5
$\begingroup$

Is there a model of set theory such that:

  1. AC holds,

  2. Every ordinal definable set is measurable,

  3. Every ordinal definable set of sets of $\mathbb{R}^2$ whose projection on the first (or second axis) is ordinal definable contains a definable member.

$\endgroup$
1
  • $\begingroup$ In statement 3, you say "set of sets of $\mathbb{R}^2$, but I took this to be just about a "subset of $\mathbb{R}^2$". Also, it should be stated that the set is non-empty to avoid a trivial contradiction. $\endgroup$ – Joel David Hamkins Oct 21 '13 at 1:34
4
$\begingroup$

The answer is no, there is no such model. And we don't even need AC.

To see this, note first that statement 3 is equivalent to the assertion that every real number is ordinal definable. The reason is that the set of reals that are ordinal definable is itself definable, and so the complement is also definable, but contains no OD member.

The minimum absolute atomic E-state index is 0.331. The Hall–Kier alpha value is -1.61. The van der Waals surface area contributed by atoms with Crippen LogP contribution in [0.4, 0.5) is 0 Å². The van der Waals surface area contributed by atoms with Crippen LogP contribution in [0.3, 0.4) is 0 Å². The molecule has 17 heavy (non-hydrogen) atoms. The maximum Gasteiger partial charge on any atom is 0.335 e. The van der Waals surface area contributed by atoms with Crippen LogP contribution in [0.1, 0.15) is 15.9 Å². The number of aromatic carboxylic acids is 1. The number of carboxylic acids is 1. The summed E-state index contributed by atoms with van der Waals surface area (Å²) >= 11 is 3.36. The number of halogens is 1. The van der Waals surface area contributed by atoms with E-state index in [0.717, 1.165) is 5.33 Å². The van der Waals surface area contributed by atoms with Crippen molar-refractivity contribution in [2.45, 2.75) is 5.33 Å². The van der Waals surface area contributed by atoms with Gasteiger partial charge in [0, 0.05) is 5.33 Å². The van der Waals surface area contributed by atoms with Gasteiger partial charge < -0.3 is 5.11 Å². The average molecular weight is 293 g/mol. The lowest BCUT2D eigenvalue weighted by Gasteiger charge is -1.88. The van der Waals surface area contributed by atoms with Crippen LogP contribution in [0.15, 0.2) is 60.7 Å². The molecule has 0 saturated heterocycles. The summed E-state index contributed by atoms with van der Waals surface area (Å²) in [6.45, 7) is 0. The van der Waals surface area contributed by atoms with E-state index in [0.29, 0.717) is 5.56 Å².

But from this, we can use the HOD order, which is definable, to find an ordinal-definable well-ordering of the reals. And from any such ordering, we can define a non-measurable set by the Vitali argument, which would be a definable violation of statement 2.

$\endgroup$
3
  • $\begingroup$ (There is the caveat that we want some choice so we can actually define Lebesgue measure and check its basic properties as usual.) $\endgroup$ – Andrés E. Caicedo Oct 20 '13 at 23:59
  • $\begingroup$ @Andres, I agree. But from ZF plus statement 3 we get a well-ordering of the reals, and perhaps this enough choice to define Lebesgue measure and prove the basic properties? And further, we have $\mathbb{R}\subset\text{HOD}$, which would give rise to the $\text{HOD}$ Lebesgue measure, as ZFC holds there. $\endgroup$ – Joel David Hamkins Oct 21 '13 at 1:05
  • $\begingroup$ That is enough choice to get its basic properties, since it gives CC($\mathbb{R}$). $\;$ $\endgroup$ – user5810 Oct 21 '13 at 1:30

Your Answer

By clicking “Post Your Answer”, you agree to our terms of service, privacy policy and cookie policy

Not the answer you're looking for? Browse other questions tagged or ask your own question.